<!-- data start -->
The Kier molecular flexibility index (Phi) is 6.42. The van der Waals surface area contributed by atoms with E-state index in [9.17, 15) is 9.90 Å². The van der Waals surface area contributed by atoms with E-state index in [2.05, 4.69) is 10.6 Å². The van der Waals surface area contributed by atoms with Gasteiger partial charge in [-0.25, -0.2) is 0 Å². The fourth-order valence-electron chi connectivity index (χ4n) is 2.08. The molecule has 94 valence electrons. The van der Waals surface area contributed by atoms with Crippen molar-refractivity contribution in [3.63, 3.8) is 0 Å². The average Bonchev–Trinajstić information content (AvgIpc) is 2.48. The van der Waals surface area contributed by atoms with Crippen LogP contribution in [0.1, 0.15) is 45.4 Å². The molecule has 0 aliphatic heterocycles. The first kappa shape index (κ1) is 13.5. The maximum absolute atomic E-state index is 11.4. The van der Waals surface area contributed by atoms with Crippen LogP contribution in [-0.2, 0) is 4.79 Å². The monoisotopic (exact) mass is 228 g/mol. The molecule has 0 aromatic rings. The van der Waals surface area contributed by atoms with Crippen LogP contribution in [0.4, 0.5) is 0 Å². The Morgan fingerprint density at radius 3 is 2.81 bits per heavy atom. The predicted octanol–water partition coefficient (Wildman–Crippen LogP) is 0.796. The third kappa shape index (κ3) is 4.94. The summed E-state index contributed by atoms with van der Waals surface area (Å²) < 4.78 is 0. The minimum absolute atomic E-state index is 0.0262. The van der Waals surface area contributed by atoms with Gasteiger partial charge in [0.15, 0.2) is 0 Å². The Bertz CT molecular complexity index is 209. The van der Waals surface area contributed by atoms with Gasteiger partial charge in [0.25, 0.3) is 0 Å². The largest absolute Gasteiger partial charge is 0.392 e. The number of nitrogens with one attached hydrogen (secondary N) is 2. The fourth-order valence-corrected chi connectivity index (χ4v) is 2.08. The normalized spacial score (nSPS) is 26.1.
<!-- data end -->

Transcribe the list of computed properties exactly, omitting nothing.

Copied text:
The Kier molecular flexibility index (Phi) is 6.42. The van der Waals surface area contributed by atoms with E-state index in [9.17, 15) is 9.90 Å². The van der Waals surface area contributed by atoms with E-state index in [2.05, 4.69) is 10.6 Å². The van der Waals surface area contributed by atoms with Gasteiger partial charge in [-0.25, -0.2) is 0 Å². The fourth-order valence-electron chi connectivity index (χ4n) is 2.08. The molecule has 94 valence electrons. The van der Waals surface area contributed by atoms with Crippen molar-refractivity contribution in [3.63, 3.8) is 0 Å². The average Bonchev–Trinajstić information content (AvgIpc) is 2.48. The van der Waals surface area contributed by atoms with Crippen LogP contribution in [0.1, 0.15) is 45.4 Å². The molecule has 0 aliphatic heterocycles. The first kappa shape index (κ1) is 13.5. The maximum absolute atomic E-state index is 11.4. The van der Waals surface area contributed by atoms with Crippen LogP contribution in [-0.2, 0) is 4.79 Å². The monoisotopic (exact) mass is 228 g/mol. The molecule has 0 aromatic rings. The van der Waals surface area contributed by atoms with Crippen LogP contribution in [0.4, 0.5) is 0 Å². The Morgan fingerprint density at radius 3 is 2.81 bits per heavy atom. The predicted octanol–water partition coefficient (Wildman–Crippen LogP) is 0.796. The third kappa shape index (κ3) is 4.94. The summed E-state index contributed by atoms with van der Waals surface area (Å²) < 4.78 is 0. The minimum absolute atomic E-state index is 0.0262. The van der Waals surface area contributed by atoms with Gasteiger partial charge in [0.15, 0.2) is 0 Å². The Bertz CT molecular complexity index is 209. The van der Waals surface area contributed by atoms with Gasteiger partial charge in [0.25, 0.3) is 0 Å². The largest absolute Gasteiger partial charge is 0.392 e. The number of nitrogens with one attached hydrogen (secondary N) is 2. The fourth-order valence-corrected chi connectivity index (χ4v) is 2.08. The normalized spacial score (nSPS) is 26.1.